CM . . .
. Volume XIII Number 5 . . . .October 27, 2006
Christmas Eve Magic.
Lucie Papineau. Illustrated by Stéphane Poulin.
Toronto, ON: Kids Can Press, 2006.
32 pp., cloth, $18.95.
Christmas stories. Canadian (English).
Preschool-grade 2 / Ages 3-7.
Review by Alicia Jinkerson.
Long ago and far away, there was a small town where, one Christmas Eve, magic spread its wings, warming to hearts of everyone who lived there.
"Tra-la-la," sang the twirling snowflakes.
"Ding-a-ling," tinkled the dancing bells.
"Mmmm, yum!" exclaimed the children in front of the pastry shop window.
Indeed, the spirit of Christmas shone brightly in the eyes of all the children - all except one.
This picture book offers a greatly simplified rendition of Charles Dickens’ A Christmas Carol utilizing a cast of animals living as humans. Scrooge is represented by an orphan pig named Barton. Barton detests Christmas and spends a great deal of time jealously guarding his toys and rebuffing the attempts of his servants to bring joy into the cold dark mansion. On Christmas Eve, a mouse visits his bed, and, at the stroke of midnight, he finds himself shrinking to the same size as the mouse.
Barton is then shown Christmas Past, Christmas Present, and Christmas Yet to Come. The transitions between these scenes are roughly hewn, jumping from scene to scene with each turn of the page and little warning. The only window Barton has into the lives of others is when the mouse shows him a group of orphans celebrating Christmas the best they can. Later he sees one of them ill, lying in the arms of the others. When Barton awakes, he leaps out of bed, directs the servants to decorate the mansion and rushes out the door. On the next page, the orphans and servants are portrayed celebrating at the mansion, and he declares everyone to be his "friends forever."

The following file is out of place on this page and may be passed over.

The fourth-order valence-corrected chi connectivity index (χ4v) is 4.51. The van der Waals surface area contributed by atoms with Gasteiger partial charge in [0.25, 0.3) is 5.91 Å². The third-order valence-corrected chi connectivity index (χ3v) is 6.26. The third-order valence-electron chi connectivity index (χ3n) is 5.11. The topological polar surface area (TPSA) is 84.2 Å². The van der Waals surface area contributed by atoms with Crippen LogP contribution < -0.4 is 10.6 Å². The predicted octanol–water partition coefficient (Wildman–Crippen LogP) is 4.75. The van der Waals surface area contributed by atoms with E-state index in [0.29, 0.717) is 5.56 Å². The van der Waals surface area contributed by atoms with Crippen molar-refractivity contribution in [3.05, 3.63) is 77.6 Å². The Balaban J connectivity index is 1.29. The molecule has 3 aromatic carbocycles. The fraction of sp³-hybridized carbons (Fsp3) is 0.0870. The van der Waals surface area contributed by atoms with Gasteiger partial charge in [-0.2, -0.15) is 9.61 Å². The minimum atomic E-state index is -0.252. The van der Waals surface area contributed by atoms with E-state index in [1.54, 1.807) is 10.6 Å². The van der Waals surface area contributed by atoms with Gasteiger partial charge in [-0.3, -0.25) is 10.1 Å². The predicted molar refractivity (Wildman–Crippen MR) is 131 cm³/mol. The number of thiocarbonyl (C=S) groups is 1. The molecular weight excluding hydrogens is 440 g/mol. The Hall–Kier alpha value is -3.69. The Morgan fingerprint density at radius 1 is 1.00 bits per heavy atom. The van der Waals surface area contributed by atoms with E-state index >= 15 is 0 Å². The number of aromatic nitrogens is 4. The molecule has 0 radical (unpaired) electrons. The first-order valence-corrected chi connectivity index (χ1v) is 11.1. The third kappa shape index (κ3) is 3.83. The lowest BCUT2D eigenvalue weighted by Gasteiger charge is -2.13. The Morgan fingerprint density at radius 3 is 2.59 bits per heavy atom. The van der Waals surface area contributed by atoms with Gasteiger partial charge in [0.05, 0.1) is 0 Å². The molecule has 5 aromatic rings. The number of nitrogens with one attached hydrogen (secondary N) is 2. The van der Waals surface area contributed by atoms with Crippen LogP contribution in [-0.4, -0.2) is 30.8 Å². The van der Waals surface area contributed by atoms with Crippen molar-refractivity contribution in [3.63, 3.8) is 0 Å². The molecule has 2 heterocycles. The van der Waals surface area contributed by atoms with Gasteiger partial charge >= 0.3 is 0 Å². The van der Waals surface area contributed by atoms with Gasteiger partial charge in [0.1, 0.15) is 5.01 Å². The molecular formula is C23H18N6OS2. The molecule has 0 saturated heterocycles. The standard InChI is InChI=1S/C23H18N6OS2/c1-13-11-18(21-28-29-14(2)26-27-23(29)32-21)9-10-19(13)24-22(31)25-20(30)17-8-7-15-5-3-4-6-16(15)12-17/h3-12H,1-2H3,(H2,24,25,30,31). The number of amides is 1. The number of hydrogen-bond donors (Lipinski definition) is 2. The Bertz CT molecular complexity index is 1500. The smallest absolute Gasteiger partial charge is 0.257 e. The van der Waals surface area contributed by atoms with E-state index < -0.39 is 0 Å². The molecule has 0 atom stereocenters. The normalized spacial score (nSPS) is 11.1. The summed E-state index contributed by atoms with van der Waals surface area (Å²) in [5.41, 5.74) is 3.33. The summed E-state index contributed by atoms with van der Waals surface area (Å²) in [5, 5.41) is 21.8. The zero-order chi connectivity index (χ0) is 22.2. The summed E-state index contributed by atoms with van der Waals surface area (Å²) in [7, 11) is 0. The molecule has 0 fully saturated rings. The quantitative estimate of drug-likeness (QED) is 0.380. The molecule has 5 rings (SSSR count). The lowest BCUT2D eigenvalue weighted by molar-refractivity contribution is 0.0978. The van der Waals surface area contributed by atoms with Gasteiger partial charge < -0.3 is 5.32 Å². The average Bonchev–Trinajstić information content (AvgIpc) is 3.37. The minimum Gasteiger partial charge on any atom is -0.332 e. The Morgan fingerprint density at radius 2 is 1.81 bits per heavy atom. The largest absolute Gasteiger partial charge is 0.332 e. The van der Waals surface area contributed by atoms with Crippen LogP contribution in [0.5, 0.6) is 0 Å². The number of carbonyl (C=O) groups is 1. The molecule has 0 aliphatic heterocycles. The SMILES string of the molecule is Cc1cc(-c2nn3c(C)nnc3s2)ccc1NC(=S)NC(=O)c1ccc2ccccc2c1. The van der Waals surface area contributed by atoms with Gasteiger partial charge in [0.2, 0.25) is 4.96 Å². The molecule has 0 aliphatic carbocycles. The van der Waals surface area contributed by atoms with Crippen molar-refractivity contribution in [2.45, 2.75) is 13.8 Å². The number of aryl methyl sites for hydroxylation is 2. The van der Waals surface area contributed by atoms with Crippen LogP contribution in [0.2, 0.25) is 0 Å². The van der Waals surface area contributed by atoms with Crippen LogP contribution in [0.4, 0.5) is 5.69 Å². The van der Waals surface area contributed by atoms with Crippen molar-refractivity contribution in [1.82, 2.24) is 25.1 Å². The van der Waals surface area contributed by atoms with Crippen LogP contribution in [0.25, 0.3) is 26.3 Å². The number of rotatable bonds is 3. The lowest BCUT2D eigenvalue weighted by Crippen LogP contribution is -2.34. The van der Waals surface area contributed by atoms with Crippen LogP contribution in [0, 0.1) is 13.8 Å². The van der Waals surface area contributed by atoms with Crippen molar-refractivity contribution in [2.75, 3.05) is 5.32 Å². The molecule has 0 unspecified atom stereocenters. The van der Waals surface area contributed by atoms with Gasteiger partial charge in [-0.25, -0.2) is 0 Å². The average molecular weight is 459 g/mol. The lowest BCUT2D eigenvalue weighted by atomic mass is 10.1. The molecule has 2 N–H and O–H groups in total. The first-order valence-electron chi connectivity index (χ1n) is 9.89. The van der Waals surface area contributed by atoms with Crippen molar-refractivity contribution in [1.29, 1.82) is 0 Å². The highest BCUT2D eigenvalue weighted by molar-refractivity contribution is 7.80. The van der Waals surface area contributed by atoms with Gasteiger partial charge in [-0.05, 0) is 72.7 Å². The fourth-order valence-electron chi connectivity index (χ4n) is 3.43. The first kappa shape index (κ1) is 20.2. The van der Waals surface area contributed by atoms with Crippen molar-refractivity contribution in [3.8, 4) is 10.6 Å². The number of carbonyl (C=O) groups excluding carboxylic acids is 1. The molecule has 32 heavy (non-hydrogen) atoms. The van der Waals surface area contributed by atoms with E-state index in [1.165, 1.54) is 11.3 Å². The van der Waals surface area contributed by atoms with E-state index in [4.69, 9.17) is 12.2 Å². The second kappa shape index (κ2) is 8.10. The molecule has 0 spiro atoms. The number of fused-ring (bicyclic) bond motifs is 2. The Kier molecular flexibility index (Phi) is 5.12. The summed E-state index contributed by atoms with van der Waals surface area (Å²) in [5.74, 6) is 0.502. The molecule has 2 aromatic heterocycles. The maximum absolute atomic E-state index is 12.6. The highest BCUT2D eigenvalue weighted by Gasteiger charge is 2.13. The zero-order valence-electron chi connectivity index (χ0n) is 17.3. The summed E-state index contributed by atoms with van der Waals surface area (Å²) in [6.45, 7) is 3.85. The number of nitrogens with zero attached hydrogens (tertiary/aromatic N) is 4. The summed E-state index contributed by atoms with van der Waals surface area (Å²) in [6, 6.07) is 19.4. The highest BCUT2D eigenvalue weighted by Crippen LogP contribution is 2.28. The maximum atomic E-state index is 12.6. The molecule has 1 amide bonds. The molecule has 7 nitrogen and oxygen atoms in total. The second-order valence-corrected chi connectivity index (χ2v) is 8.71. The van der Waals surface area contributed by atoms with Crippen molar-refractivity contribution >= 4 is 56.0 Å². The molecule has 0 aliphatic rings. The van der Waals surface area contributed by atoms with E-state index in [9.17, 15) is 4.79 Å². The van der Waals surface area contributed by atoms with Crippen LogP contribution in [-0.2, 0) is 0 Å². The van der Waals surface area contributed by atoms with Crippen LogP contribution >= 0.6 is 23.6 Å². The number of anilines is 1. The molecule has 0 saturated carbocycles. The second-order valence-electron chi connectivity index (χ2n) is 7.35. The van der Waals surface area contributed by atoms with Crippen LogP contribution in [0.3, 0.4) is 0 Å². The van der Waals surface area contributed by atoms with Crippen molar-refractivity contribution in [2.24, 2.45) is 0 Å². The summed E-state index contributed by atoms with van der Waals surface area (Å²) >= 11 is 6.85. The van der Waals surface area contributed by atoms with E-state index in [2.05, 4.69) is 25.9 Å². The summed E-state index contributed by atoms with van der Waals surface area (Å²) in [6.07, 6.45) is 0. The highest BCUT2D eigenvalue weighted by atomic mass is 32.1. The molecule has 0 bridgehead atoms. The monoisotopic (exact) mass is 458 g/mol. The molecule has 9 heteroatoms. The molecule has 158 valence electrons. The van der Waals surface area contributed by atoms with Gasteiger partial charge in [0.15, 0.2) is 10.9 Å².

This picture book simplifies the tale of A Christmas Carol to such an extent that much of the beauty of the tale with the elements of empathy and community are lost. For example, the above excerpt taken from the opening page is really quite a delightful opening with the singing snowflakes. However, the tale quickly descends into the mercenary as we find Christmas to only be explained in terms of pastries and toys. If that is the spirit of Christmas, why does Barton need to join in? One character complains: "He could have shared his food with us," added a little girl. "Or his toys. He won't play with anyone. He never shares with anybody." True, Barton does learn about sharing, but even that concept is flawed as we observe him sharing a meal with his new friends, rather than giving away his toys.
The illustrations, oil on canvas, are the one redeeming feature of this picture book. The illustrator has utilized rich colours to alternately reflect a cold environment or a warm cozy hearth scene as each page generally utilizes a central colour or tone. The illustrations have great depth and offer a traditional old English backdrop for this tale. My only reservation about the illustrations are the beady black eyes that all the animals possess. The beady black dots as eyes offer a vacant look,
particularly in the case of Barton the pig.
Another rendition of A Christmas Carol is always welcome over the holidays, and if you can handle the watered down message, this simple tale with lovely illustrations is still an enjoyable read.
Alicia Jinkerson is a children's librarian and former elementary school teacher in Vancouver, BC.
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